It is with great anxiety that we observe all around us a persistent degradation of marriage and the family, the origin and foundation of all human society. This decay is rapidly accelerating, particularly because of the legalization of the most immoral and depraved sorts of behavior. Today the law of God, even the simply natural law, is being publicly trampled underfoot; the gravest sins are multiplying in a troubling way and cry out to Heaven for vengeance.
Most Holy Father,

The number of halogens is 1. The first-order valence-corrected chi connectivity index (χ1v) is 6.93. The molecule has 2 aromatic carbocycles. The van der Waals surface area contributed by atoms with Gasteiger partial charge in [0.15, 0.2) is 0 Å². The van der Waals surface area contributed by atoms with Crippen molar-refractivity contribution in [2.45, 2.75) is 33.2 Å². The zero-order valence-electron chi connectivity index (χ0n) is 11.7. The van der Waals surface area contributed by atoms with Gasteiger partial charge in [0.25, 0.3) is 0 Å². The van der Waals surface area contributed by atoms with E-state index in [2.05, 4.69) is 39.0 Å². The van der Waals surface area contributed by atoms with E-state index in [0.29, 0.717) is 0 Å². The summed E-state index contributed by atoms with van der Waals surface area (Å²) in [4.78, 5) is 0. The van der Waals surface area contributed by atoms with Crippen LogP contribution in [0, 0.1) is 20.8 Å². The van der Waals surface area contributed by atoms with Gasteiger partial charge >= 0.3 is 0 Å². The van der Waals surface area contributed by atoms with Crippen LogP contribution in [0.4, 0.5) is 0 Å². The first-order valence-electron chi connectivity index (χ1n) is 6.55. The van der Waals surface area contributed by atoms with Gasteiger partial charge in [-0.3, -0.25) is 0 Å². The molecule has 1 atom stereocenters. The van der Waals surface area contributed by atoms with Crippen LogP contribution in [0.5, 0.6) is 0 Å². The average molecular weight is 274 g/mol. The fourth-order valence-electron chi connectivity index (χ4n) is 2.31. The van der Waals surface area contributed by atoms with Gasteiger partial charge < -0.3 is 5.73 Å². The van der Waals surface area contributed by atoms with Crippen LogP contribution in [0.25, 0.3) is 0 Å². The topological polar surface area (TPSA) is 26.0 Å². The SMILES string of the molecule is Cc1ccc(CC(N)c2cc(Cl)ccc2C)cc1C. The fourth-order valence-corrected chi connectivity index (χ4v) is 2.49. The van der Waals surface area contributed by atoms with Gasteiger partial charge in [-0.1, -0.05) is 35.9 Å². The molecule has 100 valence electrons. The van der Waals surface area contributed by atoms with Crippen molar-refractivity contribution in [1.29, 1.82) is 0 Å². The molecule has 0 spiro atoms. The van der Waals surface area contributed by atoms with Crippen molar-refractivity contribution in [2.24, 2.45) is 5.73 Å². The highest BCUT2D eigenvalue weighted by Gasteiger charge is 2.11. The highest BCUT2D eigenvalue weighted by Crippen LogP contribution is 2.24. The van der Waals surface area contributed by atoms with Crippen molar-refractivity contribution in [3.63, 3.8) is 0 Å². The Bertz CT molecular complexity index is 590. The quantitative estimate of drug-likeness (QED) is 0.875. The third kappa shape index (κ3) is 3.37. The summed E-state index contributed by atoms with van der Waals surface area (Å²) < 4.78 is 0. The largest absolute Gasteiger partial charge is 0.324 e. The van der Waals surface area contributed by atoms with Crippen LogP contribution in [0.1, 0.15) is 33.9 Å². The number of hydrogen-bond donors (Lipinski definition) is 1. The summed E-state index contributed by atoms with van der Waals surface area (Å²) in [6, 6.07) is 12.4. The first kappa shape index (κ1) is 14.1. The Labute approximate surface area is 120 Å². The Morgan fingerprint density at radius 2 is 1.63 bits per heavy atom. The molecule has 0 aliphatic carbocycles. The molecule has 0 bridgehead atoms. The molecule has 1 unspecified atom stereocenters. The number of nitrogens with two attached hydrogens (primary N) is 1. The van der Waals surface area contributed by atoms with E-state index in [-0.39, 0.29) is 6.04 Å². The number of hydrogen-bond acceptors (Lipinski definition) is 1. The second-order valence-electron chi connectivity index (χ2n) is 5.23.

We cannot conceal from you the fact that the first part of the Synod dedicated to “Pastoral Challenges of the Family in the Context of Evangelization” greatly alarmed us. From ecclesiastical dignitaries we heard and read statements so contrary to the clear and constant doctrine of the Church concerning the sanctity of marriage, that our souls were deeply disturbed. These men claimed to have your support, and their claims met with no public denial. What worries us even more is that certain of your words give the impression that it might be possible for doctrine to evolve in response to new needs of the Christian people. Our disquiet comes from the fact that in his encyclical Pascendi, Saint Pius X condemned an alteration of dogma that would make it conform to so-called requirements of the present time. Both Pius X and you, Most Holy Father, received the fullness of the authority to teach, sanctify, and govern in obedience to Christ, Who is the head and pastor of the flock at all times and in all places, and whose faithful vicar the Pope must be on this earth. That which has been subject to a solemn condemnation cannot, over time, become an approved pastoral practice.